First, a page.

SEAPORT VILLAGE SITE PROPOSALS TOO DENSE

The six proposed redevelopment plans for the somewhat outdated site of Seaport Village created a lot of controversy and consideration for the appropriate use of this jewel site of the harbor waterfront. Judging by the letters to editor in the San Diego Union Tribune and supplemental commentaries, a large number of San Diego citizens would prefer to keep the present configuration with upgrade modifications.

When I first heard that the present lease would expire in 2018, I was in favor of replacing most of the present development consisting of low-end concessions and a lot of knickknack shops. When I saw the renderings of the six proposals, I suddenly was drawn back to the quaintness and low-rise profile of the present Seaport Village. This choice location on the bay front should not be totally consumed with high-rise hotels, massive arenas, fun zone rides and other structures that would not create a casual park-like environment.

If you look at a photograph taken from the other side of the bay and view the background for the Seaport Village site, there is a solid wall of high-rise structures, with more to be added by the development of the Navy property. Then you can understand why this site should be low-rise with lots of open space. That’s what the present development offers and attracts considerable tourist trade.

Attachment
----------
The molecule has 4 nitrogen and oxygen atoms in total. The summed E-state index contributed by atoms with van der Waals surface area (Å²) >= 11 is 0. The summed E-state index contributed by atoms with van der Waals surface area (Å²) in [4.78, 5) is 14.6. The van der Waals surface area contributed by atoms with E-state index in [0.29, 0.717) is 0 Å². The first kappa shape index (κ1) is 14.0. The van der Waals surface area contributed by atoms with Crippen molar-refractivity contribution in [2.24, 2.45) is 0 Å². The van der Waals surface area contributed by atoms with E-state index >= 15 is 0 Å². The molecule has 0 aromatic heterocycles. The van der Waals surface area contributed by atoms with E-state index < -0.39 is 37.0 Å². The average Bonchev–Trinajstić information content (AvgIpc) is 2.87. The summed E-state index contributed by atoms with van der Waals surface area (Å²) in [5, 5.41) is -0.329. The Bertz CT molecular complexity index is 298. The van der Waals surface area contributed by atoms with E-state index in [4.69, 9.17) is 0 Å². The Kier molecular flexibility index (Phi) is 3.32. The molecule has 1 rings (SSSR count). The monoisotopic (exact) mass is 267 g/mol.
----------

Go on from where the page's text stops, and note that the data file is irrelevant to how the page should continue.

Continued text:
Before the Port District and governing government agencies plunge into this major redevelopment of both Seaport Village and an open site on Harbor Island, they should complete the 50-year master plan for the Port of San Diego. Critics request that the Port press the pause button on what they dub as “piecemeal planning” and instead finish the master plan first, according to Roger Showley in the San Diego Union Tribune.

Criticism of the proposed Port projects also applies to the redevelopment of the 13.7 acre Navy Broadway Complex by the Manchester group at the foot of Broadway that provides a massive wall of high-rise structures on the waterfront. That project, that is not administered by the Port District, continues to be pushed back according to the Navy Broadway Complex Coalition.